I just read a (so-so) article about the (not-so) recent controversy over Blue Valentine’s NC-17 rating and it’s impact on the advertising a studio will back for the movie (no mention was made of the crazy PR opportunity that comes with such a rating on a high-profile film). While I will probably see this movie, since I like Ryan Gosling (how great was Half-Nelson?!) and Michelle Williams (how great was Dawson’s Creek?!), what I really wanted to mention was the documentary This Film Is Not Yet Rated.
Ever since really loving Bowling for Columbine, only to later realize that despite his sense of humor and effectiveness as a filmmaker, Michael Moore was an arrogant jerk and his films’ were inexcusably one-sided, I have approached documentaries from a position of heightened skepticism. Despite this grain-of-salt approach, however, I fully recommend This Film Is Not Yet Rated.
It’s an independent documentary that examines the opaque organization that is the Motion Picture Association of America (i.e. the people who give movies their ratings). Among its complaints are that Hollywood has more input into the ratings it’s movies receive than independent films do, that female sexuality and homosexuality are treated as more risque and garner stricter ratings than male sexuality and heterosexuality, and that sexuality in general is treated as a more mature subject mature than violence. One important point that the aforementioned article does bring up is how the trend for acceptable levels of violence has increased at a tremendous rate (consider that the first 3 Die Hard movies were R and the most recent was an easy PG-13).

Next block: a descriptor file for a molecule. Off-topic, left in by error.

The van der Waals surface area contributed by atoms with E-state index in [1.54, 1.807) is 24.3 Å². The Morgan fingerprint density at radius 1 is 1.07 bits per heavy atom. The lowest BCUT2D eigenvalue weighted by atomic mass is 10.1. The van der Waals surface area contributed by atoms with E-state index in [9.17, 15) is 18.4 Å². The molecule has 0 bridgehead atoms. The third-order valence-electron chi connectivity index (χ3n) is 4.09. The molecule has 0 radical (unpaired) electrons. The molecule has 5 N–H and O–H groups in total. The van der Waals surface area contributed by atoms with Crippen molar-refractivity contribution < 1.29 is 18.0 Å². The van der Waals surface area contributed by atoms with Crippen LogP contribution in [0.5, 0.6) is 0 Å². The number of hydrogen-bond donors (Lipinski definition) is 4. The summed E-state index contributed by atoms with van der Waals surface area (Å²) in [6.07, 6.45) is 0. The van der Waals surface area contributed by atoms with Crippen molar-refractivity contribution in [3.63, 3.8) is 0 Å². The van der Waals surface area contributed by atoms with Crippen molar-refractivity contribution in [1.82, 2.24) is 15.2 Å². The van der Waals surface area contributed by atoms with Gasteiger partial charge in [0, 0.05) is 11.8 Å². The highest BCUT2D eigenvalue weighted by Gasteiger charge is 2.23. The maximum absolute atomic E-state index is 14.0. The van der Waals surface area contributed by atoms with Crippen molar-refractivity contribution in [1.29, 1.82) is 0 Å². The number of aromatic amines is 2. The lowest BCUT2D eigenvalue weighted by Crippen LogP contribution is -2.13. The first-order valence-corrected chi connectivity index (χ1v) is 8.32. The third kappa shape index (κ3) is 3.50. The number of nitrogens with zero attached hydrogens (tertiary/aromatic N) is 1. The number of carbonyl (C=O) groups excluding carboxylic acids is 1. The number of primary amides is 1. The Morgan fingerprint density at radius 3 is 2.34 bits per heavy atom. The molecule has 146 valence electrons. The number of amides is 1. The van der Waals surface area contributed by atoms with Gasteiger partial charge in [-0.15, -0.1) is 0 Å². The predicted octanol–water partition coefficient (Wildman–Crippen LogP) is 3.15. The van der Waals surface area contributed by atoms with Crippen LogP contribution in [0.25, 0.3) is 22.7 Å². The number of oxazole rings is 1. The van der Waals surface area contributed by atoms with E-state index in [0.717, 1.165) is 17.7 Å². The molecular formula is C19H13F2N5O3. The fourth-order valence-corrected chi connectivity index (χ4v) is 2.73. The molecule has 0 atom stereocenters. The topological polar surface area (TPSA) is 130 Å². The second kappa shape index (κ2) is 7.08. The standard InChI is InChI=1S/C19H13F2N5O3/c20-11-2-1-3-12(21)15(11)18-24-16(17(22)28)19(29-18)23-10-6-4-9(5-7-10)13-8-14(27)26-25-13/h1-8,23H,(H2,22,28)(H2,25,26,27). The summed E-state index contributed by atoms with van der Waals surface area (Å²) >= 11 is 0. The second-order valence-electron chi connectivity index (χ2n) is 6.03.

One last thought (perhaps connecting in Bowling for Columbine): I think the distinction between bloodless violence (considered less serious) and bloody violence needs to be reversed. I remember after the Columbine shootings, people were constantly talking about how violence in video games led to real life violence. In this matter, I think bloodless violence (and violent video games as well for that matter) are much worse in that they minimize the impact of violence. Anything that makes it seem less real and more accesable (which is what will get you the more lucrative PG-13 rating), makes the real thing seem less significant and terrible. Movies like Die Hard, The Transporter and all the other PG-13 action movies, make violence seem fun and light-hearted (especially when Sly Stallone has a quick one-liner after he shoots 15 people dead on the spot). I would compare those to a movie like Irreversible (which I fully recommend to anyone not squeamish, although one viewing was more than enough for me)—a movie that makes the full impact of violence (physical, sexual, etc) so visceral and uncomfortable that one cannot help but be repulsed by the actions and anyone taking pleasure in them. While officially released as unrated, Irreversible would have surely deserved the NC-17 rating, had it been submitted to the MPAA.
Update (11/18/2010): The lovable Harvey Weinstein has taken up the cause. Glad he’s on our side.